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I've been lifting consistently for over a month and have noticed that i'm gaining weight (unfortunately) but you wouldn't know by the way my clothes are fitting. I would think that the extra weight would be causing my clothes to be tighter. I've heard muscle weights more than fat but the doesn't seem logical...a pound of muscle and a pound of fat still weigh a pound. It seems a contradiction to gain weight and clothes to fit better, what is the reason behind this?

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1 pound of muscle and 1 pound of fat have the same weight, but the volume is different. When someone says "muscle weighs more than fat", they're talking about weight by volume. 1 cubic inch of muscle weighs more than 1 cubic inch of fat. So it's possible that you're losing volume, which is what affects how much you fill your clothes, while still gaining weight. –  Joshua Carmody Sep 20 '11 at 17:20
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To illustrate, imagine you have 50 lbs of bowling balls and 50 lbs of of inflated beach balls. You want to put each group of balls in a box, and you want to use the smallest box possible. If you have five 10 lbs bowling balls, you could fit them in a moderately sized box. But if you had twenty-five 2 lbs beach balls, you'd need a very very large box to fit them. –  Joshua Carmody Sep 20 '11 at 17:25
    
I appreciate the input. –  rsolomons Sep 20 '11 at 20:32

3 Answers 3

up vote 15 down vote accepted

You're right that a pound of fat and a pound of muscle both weigh a pound, but a pound of muscle takes up less space than a pound of fat. So, if you have the same volume of muscle and fat, the muscle will weigh more. If you're working out a lot, you may be toning up and getting smaller but still gaining weight - this is because you're converting fat to muscle, which takes up less space. This article puts it pretty clearly: "muscle weighs more by volume than fat."

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Thanks for answering. The graphic in the article you provided drives the point home. It was a good read. I provided my friend with the link - we were discussing this earlier today. –  rsolomons Sep 20 '11 at 20:34

It is important to note that in and of itself lifting weights will not cause you to gain weight. You gain weight by eating more than you need.

Exercise will change your body composition (fat->muscle).

It sounds like you have both going on.

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Thanks for the info...Now I have to figure out the balance between eating just enough to avoid the unnecessary weight gain and still fueling the tank for energy during my workouts. –  rsolomons Sep 20 '11 at 20:37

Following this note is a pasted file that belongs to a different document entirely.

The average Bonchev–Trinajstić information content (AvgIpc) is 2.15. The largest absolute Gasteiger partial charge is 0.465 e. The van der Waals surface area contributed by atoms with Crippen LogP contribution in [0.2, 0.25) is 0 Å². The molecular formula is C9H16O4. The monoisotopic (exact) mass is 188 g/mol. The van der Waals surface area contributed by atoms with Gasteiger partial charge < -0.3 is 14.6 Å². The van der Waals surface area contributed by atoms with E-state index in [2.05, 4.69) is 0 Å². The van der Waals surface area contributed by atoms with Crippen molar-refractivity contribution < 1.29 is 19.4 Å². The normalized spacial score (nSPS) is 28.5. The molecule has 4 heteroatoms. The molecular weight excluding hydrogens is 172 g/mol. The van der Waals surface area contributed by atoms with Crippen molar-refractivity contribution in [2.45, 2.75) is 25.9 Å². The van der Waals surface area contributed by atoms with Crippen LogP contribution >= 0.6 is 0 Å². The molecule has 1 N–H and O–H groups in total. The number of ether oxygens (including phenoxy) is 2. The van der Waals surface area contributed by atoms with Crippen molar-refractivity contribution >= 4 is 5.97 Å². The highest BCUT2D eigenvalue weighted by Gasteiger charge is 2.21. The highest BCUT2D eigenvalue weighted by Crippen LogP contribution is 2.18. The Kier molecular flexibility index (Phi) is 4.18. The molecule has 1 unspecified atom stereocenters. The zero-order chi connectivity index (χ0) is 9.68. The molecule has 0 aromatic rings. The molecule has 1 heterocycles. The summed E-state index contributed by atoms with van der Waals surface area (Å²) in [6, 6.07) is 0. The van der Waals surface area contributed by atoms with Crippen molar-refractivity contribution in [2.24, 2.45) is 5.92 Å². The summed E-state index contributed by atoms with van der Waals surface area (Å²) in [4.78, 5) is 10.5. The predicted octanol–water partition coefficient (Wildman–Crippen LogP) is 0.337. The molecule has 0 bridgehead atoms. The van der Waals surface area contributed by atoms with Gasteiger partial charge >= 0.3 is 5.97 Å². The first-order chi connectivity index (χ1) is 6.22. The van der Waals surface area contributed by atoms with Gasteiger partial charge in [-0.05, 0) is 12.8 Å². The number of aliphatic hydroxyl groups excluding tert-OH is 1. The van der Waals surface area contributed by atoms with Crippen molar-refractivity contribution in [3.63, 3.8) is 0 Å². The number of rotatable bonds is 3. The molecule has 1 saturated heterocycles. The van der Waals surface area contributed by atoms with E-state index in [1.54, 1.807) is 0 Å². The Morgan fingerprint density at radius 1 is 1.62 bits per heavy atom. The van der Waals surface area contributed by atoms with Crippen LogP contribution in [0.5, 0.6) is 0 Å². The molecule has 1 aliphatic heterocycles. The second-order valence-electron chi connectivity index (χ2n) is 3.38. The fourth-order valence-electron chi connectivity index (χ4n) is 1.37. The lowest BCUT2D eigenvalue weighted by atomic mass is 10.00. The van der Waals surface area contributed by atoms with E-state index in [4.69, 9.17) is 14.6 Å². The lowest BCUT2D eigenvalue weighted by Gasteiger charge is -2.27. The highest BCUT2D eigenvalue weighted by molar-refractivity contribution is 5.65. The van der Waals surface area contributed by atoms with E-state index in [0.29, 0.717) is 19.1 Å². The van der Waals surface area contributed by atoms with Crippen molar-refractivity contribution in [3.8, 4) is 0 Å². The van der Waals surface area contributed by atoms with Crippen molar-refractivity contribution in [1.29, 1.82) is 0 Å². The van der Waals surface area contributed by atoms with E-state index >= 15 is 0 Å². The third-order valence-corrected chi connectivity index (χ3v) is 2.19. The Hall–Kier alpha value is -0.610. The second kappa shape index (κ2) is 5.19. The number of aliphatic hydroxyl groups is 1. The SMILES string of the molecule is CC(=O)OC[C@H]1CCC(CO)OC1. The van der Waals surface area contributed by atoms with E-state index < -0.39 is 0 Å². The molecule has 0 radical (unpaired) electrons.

Again, two distinct problems. Having energy for athletics is rarely about volume of food and more to do with the actual food eaten. A small pre-workout meal of whole-foods eaten 30 minutes prior to exercise followed with a post exercise snack of protein and carbohydrates (e.g. skim milk and a banana) is enough for the majority of post-adolescent athletes. –  Christopher Bibbs Sep 20 '11 at 20:47
    
I appreciate the education. This site is amazing and so beneficial. Thanks. –  rsolomons Sep 21 '11 at 12:54

First converting fat into muscle is a myth, it's physiologically impossible. Fat is made out of Adipocyte while muscle is made out of mostly proteins.

You can improve your body composition by increasing your muscle mass while decreasing your body fat but the two are happening independent of each other.

Another myth is toning. Again very similar to muscle -> fat. It's possible to achieve a 'toned' look but I prefer not to use that terms since its misleading.

As for the reason why you are gaining weight from strength training. It comes down to several factors:

  • Inflammation and water retention: lifting causes trauma to the muscle and skeletal systems which causes an inflammatory response in order to repair the damage. This leads to hypertrophy and anabolism if you eat and rest sufficiently. More specifically this causes water retention which increases your bodyweight.

  • Increased glycogen storage: any type of anaerobic lifting uses the immediate energy supply found in the muscle which is glycogen. Lifting encourages the body to store more glycogen so it's better prepared for future activity. This again increases your overall bodyweight.

  • Increased lean mass: lifting will cause you to gain more lean body mass. This isn't simply increased muscle mass but also increase in the systems that support the muscle like connective tissue. For someone on a caloric deficit you would be lucky to gain .25lbs per week, most likely less.

So there you have it, those are all the factors which impact your weight in relation to training.

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If i build more lean muscle won't I burn more calories at rest so as long as I maintain my current calorie intake (all things being equal) shouldn't i eventually start to lose weight? –  rsolomons Sep 24 '11 at 3:49
    
It's much more complicated than that. Muscle increases your BMR but only be a small amount. So lets assume 1lb of muscle requires ~20 calories a day to maintain. And you can gain .25lbs per week. To increase your BMR by 200 calories you would need to gain 10lbs of muscle, which will take you 40 weeks. Not to mention, fat also increases your BMR, so you can argue you should gain fat in order to burn more calories. Just eat at a caloric deficit, that's the fastest way to lose fat. –  mike Sep 26 '11 at 23:11

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